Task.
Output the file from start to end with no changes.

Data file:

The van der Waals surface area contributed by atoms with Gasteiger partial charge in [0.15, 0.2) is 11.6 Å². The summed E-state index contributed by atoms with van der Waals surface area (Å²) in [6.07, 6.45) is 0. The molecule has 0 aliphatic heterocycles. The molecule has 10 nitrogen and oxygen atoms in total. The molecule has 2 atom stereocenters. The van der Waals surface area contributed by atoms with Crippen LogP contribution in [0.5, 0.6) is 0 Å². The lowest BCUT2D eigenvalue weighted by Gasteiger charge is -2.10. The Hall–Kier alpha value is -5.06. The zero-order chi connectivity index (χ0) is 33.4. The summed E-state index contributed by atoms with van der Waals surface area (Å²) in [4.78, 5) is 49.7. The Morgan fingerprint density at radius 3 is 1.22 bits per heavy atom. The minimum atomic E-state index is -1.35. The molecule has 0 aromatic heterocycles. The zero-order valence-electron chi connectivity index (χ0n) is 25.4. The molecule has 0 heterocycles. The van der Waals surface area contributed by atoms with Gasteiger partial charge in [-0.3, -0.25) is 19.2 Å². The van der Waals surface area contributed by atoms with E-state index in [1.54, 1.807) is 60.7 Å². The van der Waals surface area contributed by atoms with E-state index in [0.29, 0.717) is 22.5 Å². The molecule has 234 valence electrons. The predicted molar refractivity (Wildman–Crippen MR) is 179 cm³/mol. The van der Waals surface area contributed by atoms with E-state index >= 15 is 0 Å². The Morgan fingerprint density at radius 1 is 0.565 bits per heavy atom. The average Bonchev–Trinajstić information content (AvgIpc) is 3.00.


The van der Waals surface area contributed by atoms with Gasteiger partial charge in [0.15, 0.2) is 11.6 Å². The summed E-state index contributed by atoms with van der Waals surface area (Å²) in [6.07, 6.45) is 0. The molecule has 0 aliphatic heterocycles. The molecule has 10 nitrogen and oxygen atoms in total. The molecule has 2 atom stereocenters. The van der Waals surface area contributed by atoms with Crippen LogP contribution in [0.5, 0.6) is 0 Å². The lowest BCUT2D eigenvalue weighted by Gasteiger charge is -2.10. The Hall–Kier alpha value is -5.06. The zero-order chi connectivity index (χ0) is 33.4. The summed E-state index contributed by atoms with van der Waals surface area (Å²) in [4.78, 5) is 49.7. The Morgan fingerprint density at radius 3 is 1.22 bits per heavy atom. The minimum atomic E-state index is -1.35. The molecule has 0 aromatic heterocycles. The zero-order valence-electron chi connectivity index (χ0n) is 25.4. The molecule has 0 heterocycles. The van der Waals surface area contributed by atoms with Gasteiger partial charge in [-0.3, -0.25) is 19.2 Å². The van der Waals surface area contributed by atoms with E-state index in [1.54, 1.807) is 60.7 Å². The van der Waals surface area contributed by atoms with E-state index in [0.29, 0.717) is 22.5 Å². The molecule has 234 valence electrons. The predicted molar refractivity (Wildman–Crippen MR) is 179 cm³/mol. The van der Waals surface area contributed by atoms with E-state index >= 15 is 0 Å². The Morgan fingerprint density at radius 1 is 0.565 bits per heavy atom. The average Bonchev–Trinajstić information content (AvgIpc) is 3.00.